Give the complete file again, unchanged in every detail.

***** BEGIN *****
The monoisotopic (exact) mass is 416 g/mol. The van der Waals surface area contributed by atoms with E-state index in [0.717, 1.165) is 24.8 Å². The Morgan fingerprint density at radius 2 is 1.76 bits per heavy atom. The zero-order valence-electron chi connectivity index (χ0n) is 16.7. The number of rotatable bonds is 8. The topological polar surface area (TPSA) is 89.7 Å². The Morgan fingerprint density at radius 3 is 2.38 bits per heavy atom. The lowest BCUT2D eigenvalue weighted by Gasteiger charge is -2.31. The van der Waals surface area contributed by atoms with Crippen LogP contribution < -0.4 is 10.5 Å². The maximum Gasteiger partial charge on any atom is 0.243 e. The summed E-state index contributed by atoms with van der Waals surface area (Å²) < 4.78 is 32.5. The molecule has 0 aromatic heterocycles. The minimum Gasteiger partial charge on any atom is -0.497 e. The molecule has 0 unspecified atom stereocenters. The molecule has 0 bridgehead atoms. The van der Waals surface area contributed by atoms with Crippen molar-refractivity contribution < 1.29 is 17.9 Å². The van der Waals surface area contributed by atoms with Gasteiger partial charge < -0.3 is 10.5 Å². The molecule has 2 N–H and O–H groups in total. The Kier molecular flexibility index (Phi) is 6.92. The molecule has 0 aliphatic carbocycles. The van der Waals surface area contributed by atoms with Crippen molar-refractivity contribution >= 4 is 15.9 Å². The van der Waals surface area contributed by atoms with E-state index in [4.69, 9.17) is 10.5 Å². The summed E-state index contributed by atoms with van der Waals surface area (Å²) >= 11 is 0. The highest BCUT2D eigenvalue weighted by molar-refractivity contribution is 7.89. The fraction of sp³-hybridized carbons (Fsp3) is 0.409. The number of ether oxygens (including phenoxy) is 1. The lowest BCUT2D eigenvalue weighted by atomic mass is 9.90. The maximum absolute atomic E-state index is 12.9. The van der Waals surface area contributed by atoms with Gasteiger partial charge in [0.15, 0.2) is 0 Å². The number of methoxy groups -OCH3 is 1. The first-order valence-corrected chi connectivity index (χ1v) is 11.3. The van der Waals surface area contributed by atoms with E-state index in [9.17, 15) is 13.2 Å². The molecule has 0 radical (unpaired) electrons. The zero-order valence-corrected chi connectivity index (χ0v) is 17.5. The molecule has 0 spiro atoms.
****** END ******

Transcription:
The monoisotopic (exact) mass is 416 g/mol. The van der Waals surface area contributed by atoms with E-state index in [0.717, 1.165) is 24.8 Å². The Morgan fingerprint density at radius 2 is 1.76 bits per heavy atom. The zero-order valence-electron chi connectivity index (χ0n) is 16.7. The number of rotatable bonds is 8. The topological polar surface area (TPSA) is 89.7 Å². The Morgan fingerprint density at radius 3 is 2.38 bits per heavy atom. The lowest BCUT2D eigenvalue weighted by Gasteiger charge is -2.31. The van der Waals surface area contributed by atoms with Crippen LogP contribution < -0.4 is 10.5 Å². The maximum Gasteiger partial charge on any atom is 0.243 e. The summed E-state index contributed by atoms with van der Waals surface area (Å²) < 4.78 is 32.5. The molecule has 0 aromatic heterocycles. The minimum Gasteiger partial charge on any atom is -0.497 e. The molecule has 0 unspecified atom stereocenters. The molecule has 0 bridgehead atoms. The van der Waals surface area contributed by atoms with Crippen molar-refractivity contribution < 1.29 is 17.9 Å². The van der Waals surface area contributed by atoms with Gasteiger partial charge < -0.3 is 10.5 Å². The molecule has 2 N–H and O–H groups in total. The Kier molecular flexibility index (Phi) is 6.92. The molecule has 0 aliphatic carbocycles. The van der Waals surface area contributed by atoms with Crippen molar-refractivity contribution >= 4 is 15.9 Å². The van der Waals surface area contributed by atoms with E-state index in [4.69, 9.17) is 10.5 Å². The summed E-state index contributed by atoms with van der Waals surface area (Å²) >= 11 is 0. The highest BCUT2D eigenvalue weighted by molar-refractivity contribution is 7.89. The fraction of sp³-hybridized carbons (Fsp3) is 0.409. The number of ether oxygens (including phenoxy) is 1. The lowest BCUT2D eigenvalue weighted by atomic mass is 9.90. The maximum absolute atomic E-state index is 12.9. The van der Waals surface area contributed by atoms with Gasteiger partial charge in [0.15, 0.2) is 0 Å². The number of methoxy groups -OCH3 is 1. The first-order valence-corrected chi connectivity index (χ1v) is 11.3. The van der Waals surface area contributed by atoms with E-state index in [9.17, 15) is 13.2 Å². The molecule has 0 radical (unpaired) electrons. The zero-order valence-corrected chi connectivity index (χ0v) is 17.5. The molecule has 0 spiro atoms.